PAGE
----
When I self-published Somewhere and Nowhere, my bike trip memoir, I didn’t invest in the cover as I should have. In addition to wanting a professional design, I’ve been rethinking the back cover copy based on some things I’ve learned.
The Old Copy
When I wrote the original back cover copy, I was trying to appeal to a broad audience: bicyclists, cross-country travelers, female travelers, memoir enthusiasts. I thought the copy was pretty catchy:
One summer, two young women head west on their bicycles from Cape May, New Jersey. In three months on the road, they battle 14-percent-grade hills, tornado-force winds, and 110 degree heat. They are sheltered by everyone from nuns to cowboys. They swim in the Missouri River, climb the Rocky Mountains, and cross the Continental Divide–three times. And eventually, they reach the Pacific.
Emily hoped to find peace and happiness away from the clutter of life. With nothing to do but ride her bike all day, life would be simpler… or would it?
I never felt comfortable promoting the book, though. Then I read Seth Godin’s This Is Marketing. His book describes reaching a small, specific audience. The readers who’ll be my book’s fans (I think) are people who struggle to be present and to calm the noise in their heads. I wanted to rewrite the cover copy to reach these readers.
The New Copy
I watched a webinar about back cover copy. I heard it said that no one is TRYING to find your book. People are so overwhelmed these days that they are actively trying NOT to read your book. Any excuse not to buy it will be enough to stop them. So your cover copy needs to convince them they must read it, by showing what the book will do for them. (This is easier to do with a non-fiction book. Memoirs by unknown authors are especially hard, as they’re competing with so many celebrity memoirs.)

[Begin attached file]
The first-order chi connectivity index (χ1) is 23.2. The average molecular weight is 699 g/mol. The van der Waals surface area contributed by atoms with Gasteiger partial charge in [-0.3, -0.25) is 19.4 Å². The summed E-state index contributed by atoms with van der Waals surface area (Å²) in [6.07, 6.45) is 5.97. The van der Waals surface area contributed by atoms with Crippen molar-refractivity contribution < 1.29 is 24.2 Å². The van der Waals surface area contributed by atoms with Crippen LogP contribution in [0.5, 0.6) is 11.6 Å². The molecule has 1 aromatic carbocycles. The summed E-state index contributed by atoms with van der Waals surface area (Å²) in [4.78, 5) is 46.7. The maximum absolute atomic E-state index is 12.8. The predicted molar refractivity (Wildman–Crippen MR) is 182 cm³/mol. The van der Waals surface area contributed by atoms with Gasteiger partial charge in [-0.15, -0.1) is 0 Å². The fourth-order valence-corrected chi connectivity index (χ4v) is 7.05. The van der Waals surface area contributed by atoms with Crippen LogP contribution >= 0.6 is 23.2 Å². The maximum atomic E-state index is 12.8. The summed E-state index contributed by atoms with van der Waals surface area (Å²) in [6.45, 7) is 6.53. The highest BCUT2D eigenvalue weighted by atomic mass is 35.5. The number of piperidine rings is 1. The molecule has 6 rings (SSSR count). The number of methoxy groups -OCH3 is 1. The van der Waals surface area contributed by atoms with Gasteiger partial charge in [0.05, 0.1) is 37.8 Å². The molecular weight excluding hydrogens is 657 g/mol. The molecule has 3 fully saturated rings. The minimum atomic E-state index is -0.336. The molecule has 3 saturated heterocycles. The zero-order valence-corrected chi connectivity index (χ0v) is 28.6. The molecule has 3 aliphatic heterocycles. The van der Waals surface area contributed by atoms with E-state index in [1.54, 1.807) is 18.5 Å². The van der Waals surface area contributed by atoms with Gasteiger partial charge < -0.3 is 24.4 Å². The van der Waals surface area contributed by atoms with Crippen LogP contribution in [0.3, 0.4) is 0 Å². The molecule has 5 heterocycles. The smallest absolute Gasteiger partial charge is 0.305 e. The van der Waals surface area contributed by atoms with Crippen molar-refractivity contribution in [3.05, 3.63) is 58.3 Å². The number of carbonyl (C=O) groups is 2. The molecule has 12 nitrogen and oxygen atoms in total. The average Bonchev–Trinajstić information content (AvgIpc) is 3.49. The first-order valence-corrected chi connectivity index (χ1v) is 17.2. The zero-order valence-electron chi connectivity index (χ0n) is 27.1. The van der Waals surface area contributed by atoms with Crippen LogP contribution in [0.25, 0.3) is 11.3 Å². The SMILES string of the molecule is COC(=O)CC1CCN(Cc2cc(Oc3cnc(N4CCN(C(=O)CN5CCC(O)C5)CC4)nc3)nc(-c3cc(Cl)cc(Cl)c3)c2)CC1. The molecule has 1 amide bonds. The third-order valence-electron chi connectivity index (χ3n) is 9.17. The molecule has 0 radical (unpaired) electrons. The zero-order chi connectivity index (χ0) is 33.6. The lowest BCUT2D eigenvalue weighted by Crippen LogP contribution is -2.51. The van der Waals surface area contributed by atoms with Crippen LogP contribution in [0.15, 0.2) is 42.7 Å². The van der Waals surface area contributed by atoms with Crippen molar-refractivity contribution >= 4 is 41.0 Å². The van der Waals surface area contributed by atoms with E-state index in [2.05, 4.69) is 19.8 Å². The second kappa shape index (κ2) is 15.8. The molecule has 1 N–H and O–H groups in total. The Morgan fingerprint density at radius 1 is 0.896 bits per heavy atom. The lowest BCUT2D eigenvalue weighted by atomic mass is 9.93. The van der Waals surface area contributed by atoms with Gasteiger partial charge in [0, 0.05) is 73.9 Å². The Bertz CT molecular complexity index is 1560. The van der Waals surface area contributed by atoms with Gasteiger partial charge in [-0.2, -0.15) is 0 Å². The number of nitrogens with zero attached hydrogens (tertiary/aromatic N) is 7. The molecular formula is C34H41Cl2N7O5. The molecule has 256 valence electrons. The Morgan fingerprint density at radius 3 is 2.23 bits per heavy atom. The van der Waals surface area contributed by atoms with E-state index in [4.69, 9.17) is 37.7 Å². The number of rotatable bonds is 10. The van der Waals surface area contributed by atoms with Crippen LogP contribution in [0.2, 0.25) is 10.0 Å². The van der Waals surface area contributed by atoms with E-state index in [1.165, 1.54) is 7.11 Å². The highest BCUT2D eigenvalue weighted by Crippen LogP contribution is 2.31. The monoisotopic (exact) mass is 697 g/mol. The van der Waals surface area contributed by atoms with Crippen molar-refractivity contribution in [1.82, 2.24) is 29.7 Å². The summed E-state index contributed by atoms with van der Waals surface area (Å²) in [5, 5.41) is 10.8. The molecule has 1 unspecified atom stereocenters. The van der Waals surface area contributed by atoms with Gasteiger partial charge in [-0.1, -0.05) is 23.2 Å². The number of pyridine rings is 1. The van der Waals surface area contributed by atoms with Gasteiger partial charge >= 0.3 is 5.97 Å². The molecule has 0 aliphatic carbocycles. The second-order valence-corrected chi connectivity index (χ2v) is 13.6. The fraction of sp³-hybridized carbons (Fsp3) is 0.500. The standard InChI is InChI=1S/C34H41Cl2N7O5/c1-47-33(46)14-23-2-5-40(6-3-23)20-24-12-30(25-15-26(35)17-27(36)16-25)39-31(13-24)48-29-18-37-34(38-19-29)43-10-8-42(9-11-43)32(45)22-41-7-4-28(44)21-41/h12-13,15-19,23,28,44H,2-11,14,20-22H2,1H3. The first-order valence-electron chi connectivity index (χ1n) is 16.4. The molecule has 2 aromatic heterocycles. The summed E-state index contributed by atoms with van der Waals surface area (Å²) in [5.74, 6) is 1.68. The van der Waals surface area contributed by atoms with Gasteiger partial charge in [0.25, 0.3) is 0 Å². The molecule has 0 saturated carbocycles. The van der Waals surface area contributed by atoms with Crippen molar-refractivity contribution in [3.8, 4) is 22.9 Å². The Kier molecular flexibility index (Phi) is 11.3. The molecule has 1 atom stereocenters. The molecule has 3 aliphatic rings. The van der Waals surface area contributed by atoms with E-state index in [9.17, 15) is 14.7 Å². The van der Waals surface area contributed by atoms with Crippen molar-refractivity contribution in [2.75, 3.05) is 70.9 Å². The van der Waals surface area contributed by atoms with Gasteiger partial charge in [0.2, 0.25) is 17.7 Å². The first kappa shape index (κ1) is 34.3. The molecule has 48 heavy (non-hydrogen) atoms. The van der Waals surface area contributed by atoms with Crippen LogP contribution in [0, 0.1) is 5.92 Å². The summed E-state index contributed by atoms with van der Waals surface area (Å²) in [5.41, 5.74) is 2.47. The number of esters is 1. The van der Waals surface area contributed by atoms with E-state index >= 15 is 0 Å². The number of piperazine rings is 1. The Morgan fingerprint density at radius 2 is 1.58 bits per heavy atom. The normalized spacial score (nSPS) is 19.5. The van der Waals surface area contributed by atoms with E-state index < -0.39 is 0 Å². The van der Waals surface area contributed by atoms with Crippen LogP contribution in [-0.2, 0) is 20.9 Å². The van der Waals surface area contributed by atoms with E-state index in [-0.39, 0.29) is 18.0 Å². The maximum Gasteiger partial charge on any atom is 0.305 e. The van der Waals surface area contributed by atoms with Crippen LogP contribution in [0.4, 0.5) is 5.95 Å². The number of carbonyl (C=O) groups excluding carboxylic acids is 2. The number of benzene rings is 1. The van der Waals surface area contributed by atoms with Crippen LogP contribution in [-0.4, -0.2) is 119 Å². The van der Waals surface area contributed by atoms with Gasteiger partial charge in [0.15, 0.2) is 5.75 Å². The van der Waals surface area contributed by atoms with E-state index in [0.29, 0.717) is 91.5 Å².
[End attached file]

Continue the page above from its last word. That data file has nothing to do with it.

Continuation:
Last weekend in the library, I saw a book called 13 Things Mentally Strong Women Don’t Do. I walked past thinking, “I don’t need something else to read,” but then found myself going back to it. I thought, “I’ll just read the back cover.” The back cover listed right out the 13 things, and I wanted NOT to do them. I wanted to know how. I had to check out the book.
I realized the book’s marketing had worked perfectly on me. So I tried rewriting Somewhere and Nowhere’s back cover copy in the style of the library book. I got feedback from friends. Here is the current version:
LESSONS OF THE ROAD:
-WORRY DOESN’T HELP.
-JUST WAIT AND SEE.
-LET GO OF THE TRIP YOU THOUGHT YOU’D BE ON.
-BALANCE SELF-IMPROVEMENT WITH SELF-ACCEPTANCE.
When Emily and Mary head west from Cape May, New Jersey, Emily imagines the peace she’ll find bicycling across the open spaces of America. With nothing to do all day but ride her bike, life will be simpler… or will it?
Emily battles 14-percent-grade hills, tornado-force winds, and 110 degree heat, waiting for the fun to start. As the women find shelter with everyone from nuns to cowboys, she clings to the best moments. And on the wide open plains, she comes face to face with the noise in her head.
But as she crosses the Mississippi and climbs the Rocky Mountains, she begins to discern patterns: Worries that hound her. Recurring thoughts that impede her happiness. Daydreams that remove her from reality. She discovers a path to transform herself, even as she begins to accept the present moment.
I’m still soliciting feedback and would love to hear your thoughts in the comments. I’d also love to know any books with back cover copy you could not resist.